'We thought all Muslim men should be terrorists': Jodie Foster, 'Mauritanian' makers talk new Guantanamo legal thriller

Kevin Polowy
·Senior Correspondent, Yahoo Entertainment
·3 min read

Despite well-documented instances of torture there that defied the Geneva Convention and angered the U.S. military — not to mention the American public — the controversial Guantanamo Bay detention camp still remains open, even if it rarely registers much in a tumultuous 24-hour news cycle.

And while the new thriller The Mauritanian brings to light one of Gitmo’s most notorious cases — that of Mohamedou Ould Salahi (Tahar Rahim), who was held at the base for suspicions tied to 9/11 for 14 years and tortured for months at a time yet never charged with a crime — director Kevin Macdonald says the film was made to remind viewers about the American government’s troubling “enhanced interrogation” techniques.

It’s “about the rule of law, and the importance of the rule of law, and of sticking to that,” Macdonald tells Yahoo Entertainment during a recent press day for the film (watch above). “And when you don’t, as they did at Guantanamo, nightmares occur. I think at this time, around the world, where populist politicians are trying to get into power, or have been in power, and they’re trying to circumvent the rule of the law, this is sort of a cautionary tale.

“To me, this isn’t a political movie. It’s a human movie. It’s about this incredible human being, Mohamedou Salahi, who was unjustly imprisoned for 14 years, suffered terrible abuse at the hands of his captors, and yet who came out resilient, full of life and forgiveness.” (The film is based on Salahi’s memoir, the international bestseller Guantanamo Diary.)

Tahar Rahim and Jodie Foster in 'The Mauritanian' (STX)
Tahar Rahim and Jodie Foster in The Mauritanian. (Photo: STX)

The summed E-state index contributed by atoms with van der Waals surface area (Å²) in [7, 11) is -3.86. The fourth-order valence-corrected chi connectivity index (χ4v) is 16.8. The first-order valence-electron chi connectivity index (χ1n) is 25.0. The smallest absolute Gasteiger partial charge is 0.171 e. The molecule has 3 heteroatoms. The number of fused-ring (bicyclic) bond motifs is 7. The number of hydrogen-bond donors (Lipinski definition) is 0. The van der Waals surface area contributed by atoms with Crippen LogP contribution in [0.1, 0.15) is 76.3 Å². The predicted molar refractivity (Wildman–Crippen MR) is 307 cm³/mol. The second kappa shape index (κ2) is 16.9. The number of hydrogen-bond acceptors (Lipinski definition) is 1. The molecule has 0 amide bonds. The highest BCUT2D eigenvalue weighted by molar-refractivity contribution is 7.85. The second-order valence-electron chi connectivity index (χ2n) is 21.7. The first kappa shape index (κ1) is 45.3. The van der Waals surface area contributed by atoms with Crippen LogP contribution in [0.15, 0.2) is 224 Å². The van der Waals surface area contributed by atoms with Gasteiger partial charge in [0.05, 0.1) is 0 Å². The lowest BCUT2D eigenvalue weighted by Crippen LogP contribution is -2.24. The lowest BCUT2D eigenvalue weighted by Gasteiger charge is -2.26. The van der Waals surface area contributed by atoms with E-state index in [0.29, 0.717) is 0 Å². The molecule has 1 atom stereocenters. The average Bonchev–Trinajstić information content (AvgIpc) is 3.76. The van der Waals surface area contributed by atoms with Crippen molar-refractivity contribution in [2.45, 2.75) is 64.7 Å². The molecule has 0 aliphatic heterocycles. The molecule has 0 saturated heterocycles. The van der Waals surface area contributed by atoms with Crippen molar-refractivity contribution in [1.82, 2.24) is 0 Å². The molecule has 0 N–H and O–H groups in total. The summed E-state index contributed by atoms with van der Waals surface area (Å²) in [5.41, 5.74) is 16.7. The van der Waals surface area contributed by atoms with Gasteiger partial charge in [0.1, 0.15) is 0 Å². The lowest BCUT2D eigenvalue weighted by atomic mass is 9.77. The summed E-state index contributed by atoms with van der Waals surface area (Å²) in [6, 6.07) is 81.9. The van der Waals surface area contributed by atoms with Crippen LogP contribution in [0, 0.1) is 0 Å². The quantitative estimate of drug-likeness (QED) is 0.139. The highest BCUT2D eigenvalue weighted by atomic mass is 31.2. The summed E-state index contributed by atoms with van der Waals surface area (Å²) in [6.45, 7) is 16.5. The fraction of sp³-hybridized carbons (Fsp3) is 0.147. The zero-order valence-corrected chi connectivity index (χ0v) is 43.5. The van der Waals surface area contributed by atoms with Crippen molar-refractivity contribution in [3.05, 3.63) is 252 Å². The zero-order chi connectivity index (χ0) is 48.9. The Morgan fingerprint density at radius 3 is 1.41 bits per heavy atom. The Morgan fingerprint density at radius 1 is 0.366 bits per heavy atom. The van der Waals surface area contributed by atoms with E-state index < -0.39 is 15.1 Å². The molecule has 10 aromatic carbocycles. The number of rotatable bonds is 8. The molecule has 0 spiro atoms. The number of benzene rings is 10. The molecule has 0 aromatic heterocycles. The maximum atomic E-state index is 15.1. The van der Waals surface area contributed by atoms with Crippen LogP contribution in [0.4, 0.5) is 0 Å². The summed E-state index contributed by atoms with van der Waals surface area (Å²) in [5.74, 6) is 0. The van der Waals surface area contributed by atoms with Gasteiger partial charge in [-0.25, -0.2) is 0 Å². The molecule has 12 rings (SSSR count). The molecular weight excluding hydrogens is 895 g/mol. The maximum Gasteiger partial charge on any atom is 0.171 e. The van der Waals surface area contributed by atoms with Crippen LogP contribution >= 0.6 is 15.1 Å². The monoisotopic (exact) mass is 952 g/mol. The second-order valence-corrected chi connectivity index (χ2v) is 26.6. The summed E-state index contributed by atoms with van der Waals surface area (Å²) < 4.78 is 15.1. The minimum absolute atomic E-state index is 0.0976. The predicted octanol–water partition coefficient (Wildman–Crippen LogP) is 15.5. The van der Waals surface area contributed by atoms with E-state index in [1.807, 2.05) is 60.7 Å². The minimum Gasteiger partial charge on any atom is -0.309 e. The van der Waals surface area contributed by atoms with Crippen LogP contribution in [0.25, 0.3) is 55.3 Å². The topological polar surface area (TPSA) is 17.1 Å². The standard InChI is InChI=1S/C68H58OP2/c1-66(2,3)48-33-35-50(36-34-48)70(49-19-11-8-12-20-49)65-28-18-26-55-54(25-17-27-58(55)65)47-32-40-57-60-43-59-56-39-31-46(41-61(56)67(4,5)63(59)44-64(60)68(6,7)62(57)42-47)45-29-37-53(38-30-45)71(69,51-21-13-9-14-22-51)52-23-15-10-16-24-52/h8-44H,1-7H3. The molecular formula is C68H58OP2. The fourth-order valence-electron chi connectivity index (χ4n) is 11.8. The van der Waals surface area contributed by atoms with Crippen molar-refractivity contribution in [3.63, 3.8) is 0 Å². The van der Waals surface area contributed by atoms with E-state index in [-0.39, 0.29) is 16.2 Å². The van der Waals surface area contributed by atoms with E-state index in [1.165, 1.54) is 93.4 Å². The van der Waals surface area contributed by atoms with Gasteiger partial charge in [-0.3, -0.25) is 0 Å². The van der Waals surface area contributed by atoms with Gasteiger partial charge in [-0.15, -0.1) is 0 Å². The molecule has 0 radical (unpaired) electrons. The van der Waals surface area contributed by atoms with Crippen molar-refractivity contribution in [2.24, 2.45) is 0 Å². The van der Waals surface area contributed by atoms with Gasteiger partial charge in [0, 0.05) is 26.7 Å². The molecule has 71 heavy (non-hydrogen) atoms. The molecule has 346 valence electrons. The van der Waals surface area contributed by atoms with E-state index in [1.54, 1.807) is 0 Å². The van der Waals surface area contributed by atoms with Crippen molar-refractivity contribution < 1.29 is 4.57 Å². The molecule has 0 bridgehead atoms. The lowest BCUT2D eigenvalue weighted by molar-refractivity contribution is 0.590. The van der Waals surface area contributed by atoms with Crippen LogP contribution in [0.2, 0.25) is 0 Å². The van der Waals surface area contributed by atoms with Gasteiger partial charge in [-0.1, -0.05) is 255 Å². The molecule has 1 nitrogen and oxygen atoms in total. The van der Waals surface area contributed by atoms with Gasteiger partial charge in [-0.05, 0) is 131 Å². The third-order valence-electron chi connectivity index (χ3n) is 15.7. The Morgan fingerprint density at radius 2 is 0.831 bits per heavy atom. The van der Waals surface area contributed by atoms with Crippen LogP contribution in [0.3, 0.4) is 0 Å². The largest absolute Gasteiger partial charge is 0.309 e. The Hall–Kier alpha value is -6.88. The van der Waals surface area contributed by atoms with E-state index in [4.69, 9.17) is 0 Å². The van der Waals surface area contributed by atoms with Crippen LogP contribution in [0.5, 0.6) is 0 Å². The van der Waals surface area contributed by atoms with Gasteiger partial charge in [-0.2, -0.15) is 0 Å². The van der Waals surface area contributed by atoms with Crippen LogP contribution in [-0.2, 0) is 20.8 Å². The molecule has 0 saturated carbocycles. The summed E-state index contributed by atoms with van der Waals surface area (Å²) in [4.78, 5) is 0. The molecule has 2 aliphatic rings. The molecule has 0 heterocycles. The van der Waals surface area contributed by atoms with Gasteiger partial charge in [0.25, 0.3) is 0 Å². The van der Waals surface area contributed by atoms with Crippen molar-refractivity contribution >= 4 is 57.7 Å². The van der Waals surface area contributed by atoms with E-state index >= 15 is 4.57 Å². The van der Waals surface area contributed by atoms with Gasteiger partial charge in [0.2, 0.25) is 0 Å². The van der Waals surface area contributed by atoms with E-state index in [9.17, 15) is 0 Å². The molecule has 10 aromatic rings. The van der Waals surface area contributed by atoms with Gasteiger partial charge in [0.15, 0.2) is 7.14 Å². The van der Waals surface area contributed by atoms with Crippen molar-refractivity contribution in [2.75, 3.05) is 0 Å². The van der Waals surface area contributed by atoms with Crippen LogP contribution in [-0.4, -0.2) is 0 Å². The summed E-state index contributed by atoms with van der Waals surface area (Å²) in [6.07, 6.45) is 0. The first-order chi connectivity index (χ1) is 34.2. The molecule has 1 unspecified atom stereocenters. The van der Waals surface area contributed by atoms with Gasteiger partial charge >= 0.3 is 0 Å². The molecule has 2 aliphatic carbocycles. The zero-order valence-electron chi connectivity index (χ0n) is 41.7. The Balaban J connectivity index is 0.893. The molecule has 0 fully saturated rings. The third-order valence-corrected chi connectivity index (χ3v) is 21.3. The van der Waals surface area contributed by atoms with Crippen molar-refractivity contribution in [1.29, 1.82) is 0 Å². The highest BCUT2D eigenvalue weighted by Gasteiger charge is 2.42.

Playing Salahi’s lawyer Nancy Hollander, who faced tremendous blowback for defending a man alleged of being an al-Qaeda recruiter, is two-time Oscar winner Jodie Foster.

“I lived [through] 9/11 and that kind of fear and terror that we lived through, that was so singular in our lives,” Foster says. “It’s very important that we maintain the rule of law so that we don’t just become vengeful people, because you make a lot of mistakes that way, and that’s really what happened in Guantanamo. We subjugated a lot of Muslim men just because we thought all Muslim men should be terrorists.”

“It’s not even about being guilty or innocent, it’s about human rights, and the rule of law,” said Rahim, a budding French-Algerian actor whose drawn major praise (and like Foster, a Golden Globe nomination) for his role. “No one should be tortured. If you’re guilty, if you do something wrong, there’s a court, there’s prisons. You pay what you have to pay. But torturing people? Come on.”

The Mauritanian marks a rare movie appearance for Foster: It’s only her third acting gig in the past eight years after 2013’s Elysium and 2018’s Hotel Artemis. (She also directed 2016’s Money Monsteras well as episodes of Black Mirror and Tales From the Loop.)

“I’d rather make movies that I care about that are really meaningful that I feel like really stand for something than make a whole bunch of movies,” Foster says. “I kind of knew, maybe 10 or 15 years ago that I’d be slowing down dramatically as an actor, mostly because I wanted to prioritize my directing. And other things that are in my life like friends and family and all that other stuff.

“Whenever I make a film it’s because I really care about it and I feel like I have something to learn from it. That can be a comedy, it can be a supporting role, it could be some crazy European movie… I have a different idea about the things that I need to accomplish in my later years than I did when I was younger.”

The Mauritanian is now in theaters; get tickets at Fandango.

Watch the trailer:

— Video produced by Jen Kucsak and edited by John Santo

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